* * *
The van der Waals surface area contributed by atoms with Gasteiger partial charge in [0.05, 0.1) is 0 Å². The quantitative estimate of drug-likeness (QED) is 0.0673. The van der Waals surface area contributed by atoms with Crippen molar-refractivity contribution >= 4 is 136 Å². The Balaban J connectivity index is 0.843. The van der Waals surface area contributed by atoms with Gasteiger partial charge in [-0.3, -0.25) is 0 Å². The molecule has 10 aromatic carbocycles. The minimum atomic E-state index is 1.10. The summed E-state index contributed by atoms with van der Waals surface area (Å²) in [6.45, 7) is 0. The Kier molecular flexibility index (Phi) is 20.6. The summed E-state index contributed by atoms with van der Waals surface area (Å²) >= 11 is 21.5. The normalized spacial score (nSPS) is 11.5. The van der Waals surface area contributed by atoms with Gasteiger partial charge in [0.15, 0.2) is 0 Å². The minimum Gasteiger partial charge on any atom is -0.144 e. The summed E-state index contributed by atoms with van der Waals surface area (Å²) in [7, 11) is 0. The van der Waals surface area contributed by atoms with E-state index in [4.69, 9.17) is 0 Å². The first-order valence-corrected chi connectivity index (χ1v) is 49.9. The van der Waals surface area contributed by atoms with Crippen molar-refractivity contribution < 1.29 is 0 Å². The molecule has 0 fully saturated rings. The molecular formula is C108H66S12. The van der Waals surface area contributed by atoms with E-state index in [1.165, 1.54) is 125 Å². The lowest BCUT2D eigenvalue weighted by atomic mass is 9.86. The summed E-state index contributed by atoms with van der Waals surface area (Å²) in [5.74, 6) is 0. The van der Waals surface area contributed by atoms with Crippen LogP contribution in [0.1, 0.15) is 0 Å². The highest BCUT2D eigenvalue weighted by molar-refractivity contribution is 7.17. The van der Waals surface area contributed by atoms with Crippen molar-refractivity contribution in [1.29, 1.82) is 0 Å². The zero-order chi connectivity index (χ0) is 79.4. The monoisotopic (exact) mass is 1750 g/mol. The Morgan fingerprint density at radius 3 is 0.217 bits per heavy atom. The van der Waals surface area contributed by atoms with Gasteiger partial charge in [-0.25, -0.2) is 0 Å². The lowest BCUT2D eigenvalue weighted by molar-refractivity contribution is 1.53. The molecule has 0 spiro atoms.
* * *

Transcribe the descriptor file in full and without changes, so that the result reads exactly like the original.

The van der Waals surface area contributed by atoms with Gasteiger partial charge in [0.05, 0.1) is 0 Å². The quantitative estimate of drug-likeness (QED) is 0.0673. The van der Waals surface area contributed by atoms with Crippen molar-refractivity contribution >= 4 is 136 Å². The Balaban J connectivity index is 0.843. The van der Waals surface area contributed by atoms with Gasteiger partial charge in [-0.3, -0.25) is 0 Å². The molecule has 10 aromatic carbocycles. The minimum atomic E-state index is 1.10. The summed E-state index contributed by atoms with van der Waals surface area (Å²) in [6.45, 7) is 0. The Kier molecular flexibility index (Phi) is 20.6. The summed E-state index contributed by atoms with van der Waals surface area (Å²) >= 11 is 21.5. The normalized spacial score (nSPS) is 11.5. The van der Waals surface area contributed by atoms with Gasteiger partial charge in [0.15, 0.2) is 0 Å². The minimum Gasteiger partial charge on any atom is -0.144 e. The summed E-state index contributed by atoms with van der Waals surface area (Å²) in [7, 11) is 0. The van der Waals surface area contributed by atoms with E-state index in [4.69, 9.17) is 0 Å². The first-order valence-corrected chi connectivity index (χ1v) is 49.9. The van der Waals surface area contributed by atoms with Crippen molar-refractivity contribution < 1.29 is 0 Å². The molecule has 0 fully saturated rings. The molecular formula is C108H66S12. The van der Waals surface area contributed by atoms with E-state index in [1.165, 1.54) is 125 Å². The lowest BCUT2D eigenvalue weighted by atomic mass is 9.86. The summed E-state index contributed by atoms with van der Waals surface area (Å²) in [5.74, 6) is 0. The van der Waals surface area contributed by atoms with Crippen LogP contribution in [0.1, 0.15) is 0 Å². The highest BCUT2D eigenvalue weighted by molar-refractivity contribution is 7.17. The van der Waals surface area contributed by atoms with Crippen molar-refractivity contribution in [1.29, 1.82) is 0 Å². The zero-order chi connectivity index (χ0) is 79.4. The monoisotopic (exact) mass is 1750 g/mol. The Morgan fingerprint density at radius 3 is 0.217 bits per heavy atom. The van der Waals surface area contributed by atoms with Gasteiger partial charge in [-0.25, -0.2) is 0 Å². The lowest BCUT2D eigenvalue weighted by molar-refractivity contribution is 1.53. The molecule has 0 spiro atoms.